Emergency room afloat: Coastal first-aid kit

Gino Bottino, MD

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In the Summer 2019 issue, I discussed creating a first-aid day kit. When considering what to include in a medical kit, the most important consideration is how long it will take for professional help to arrive.

Let’s add two other considerations for creating a medical kit: developing an emergency medical plan and designating a medical officer and response team.

Develop a plan

Write down your plan in a medical log and review it with the crew. Include the location of emergency equipment and a maintenance schedule for equipment and medications. Include crew members’ medical histories and medications in the medical log. Perform medical drills, just like crew overboard drills, annually and before a big cruise. Record crew and medical officer training and drills in the log. A medical log’s primary purpose is to record all medical incidents and the equipment and medications used.

Designate a team

A response team should include a medical officer and at least one other crew member with up-to-date advanced first-aid and CPR training. If it’s just two of you, you both need training and should share the responsibilities.

The medical officer should organize and restock the medical kits and keep the log. Keeping track of all medications is essential. If a true medical emergency occurs, the medical officer and response team are the first responders. You need a kit and supplies equipped to deal with these situations.

Putting together a kit

A coastal cruise could take place over a long weekend or during a year spent cruising the Great Loop. In either case, medical help could be from a few hours to half a day away. When creating a coastal cruising medical kit, start with a deck kit as covered in the first-aid day kit and then customize as needed.

Your kit should include supplies for common medical emergencies:

Heart attackBleedingBack pain
Joint sprains and strainsDifficulty breathingLacerations
StrokeHead and neck injuriesSevere allergic reactions
FracturesChest painAcute abdominal pain
FaintingShockFalls
DislocationsSeizures
Diabetic crisisBurns

To make items easier to locate in an emergency, organize your medical kit in sections by type of emergency. Although you may end up duplicating some supplies, it’s worth it in an emergency.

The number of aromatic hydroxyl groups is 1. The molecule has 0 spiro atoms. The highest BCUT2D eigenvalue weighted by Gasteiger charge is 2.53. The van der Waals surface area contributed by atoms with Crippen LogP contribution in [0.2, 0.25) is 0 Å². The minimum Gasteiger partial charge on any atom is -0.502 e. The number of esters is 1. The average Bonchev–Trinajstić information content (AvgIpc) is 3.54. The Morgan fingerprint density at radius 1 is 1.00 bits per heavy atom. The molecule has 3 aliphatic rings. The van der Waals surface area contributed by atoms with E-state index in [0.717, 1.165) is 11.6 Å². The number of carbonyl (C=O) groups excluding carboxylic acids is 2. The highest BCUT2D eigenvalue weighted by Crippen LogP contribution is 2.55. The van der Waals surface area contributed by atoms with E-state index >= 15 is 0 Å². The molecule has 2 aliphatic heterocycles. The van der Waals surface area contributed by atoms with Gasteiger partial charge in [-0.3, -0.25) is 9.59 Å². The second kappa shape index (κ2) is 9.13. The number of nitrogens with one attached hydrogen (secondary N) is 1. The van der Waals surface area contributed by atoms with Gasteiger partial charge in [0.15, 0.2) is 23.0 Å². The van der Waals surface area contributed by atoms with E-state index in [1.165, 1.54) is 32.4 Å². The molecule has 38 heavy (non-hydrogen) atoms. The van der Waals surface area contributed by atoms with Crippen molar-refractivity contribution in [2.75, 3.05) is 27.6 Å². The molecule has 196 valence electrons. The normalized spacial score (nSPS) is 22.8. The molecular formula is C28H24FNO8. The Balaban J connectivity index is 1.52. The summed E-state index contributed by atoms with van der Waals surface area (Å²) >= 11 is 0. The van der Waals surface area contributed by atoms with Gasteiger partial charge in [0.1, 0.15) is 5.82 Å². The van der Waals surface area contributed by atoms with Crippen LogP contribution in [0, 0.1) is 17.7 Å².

As mentioned in an earlier article (Spring 2019 The Ensign), you should carry at least two medical handbooks in your shipboard library, a comprehensive one and a picture book. In a stressful emergency, you’ll have trouble following a comprehensive book. In these situations, you’ll find the “here is the problem and here is the response” picture book more helpful.

Personalize the kit

Medical kits should be personalized. This includes items only available through your doctor. Bring the lists to your doctor to review and get scripts for items that need to be carried onboard.

To cover shock from any cause, including stroke, serious head trauma, respiratory failure, and heart attacks, you’ll need a CPR kit. In these situations, survival and a favorable outcome are dependent on immediate action. First, call for help and consider medivac removal of the victim dependent on time to rescue.

A key part of a CPR kit, automated external defibrillators are safe, easy to use, and affordable, so you’d be advised to keep one on board. AEDs should have a spare set of adult and pediatric pads. Create a CPR kit attached to your AED that includes a pocket mask, scissors, razor, gloves, and a disposable towel. Keep your kit ready for immediate use by checking the unit and supplies monthly and after each use.

To put together your own coastal first-aid kit, download this comprehensive item list to use as a starting point.

Buy a custom-curated kit

While not a fan of pre-packaged medical kits, I think personalized made-to-order medical kits are great. The services that put them together are knowledgeable and can be helpful. You can easily find these companies online. Some are geared to cruise ships and large yachts, which are often expensive. However, they also will provide 24/7 telemedical services if desired.

If you’re a DAN Boater member, you can get an affordable service with travel medical insurance. America’s Boating Club members get a discount, so check your Member Benefits page. On the same page, you’ll find first-aid kits from MyMEDIC and HeartSine.

If you need help putting together or selecting a kit, contact me or Jeff McKinney, members of America’s Boating Club First Aid Support Team.

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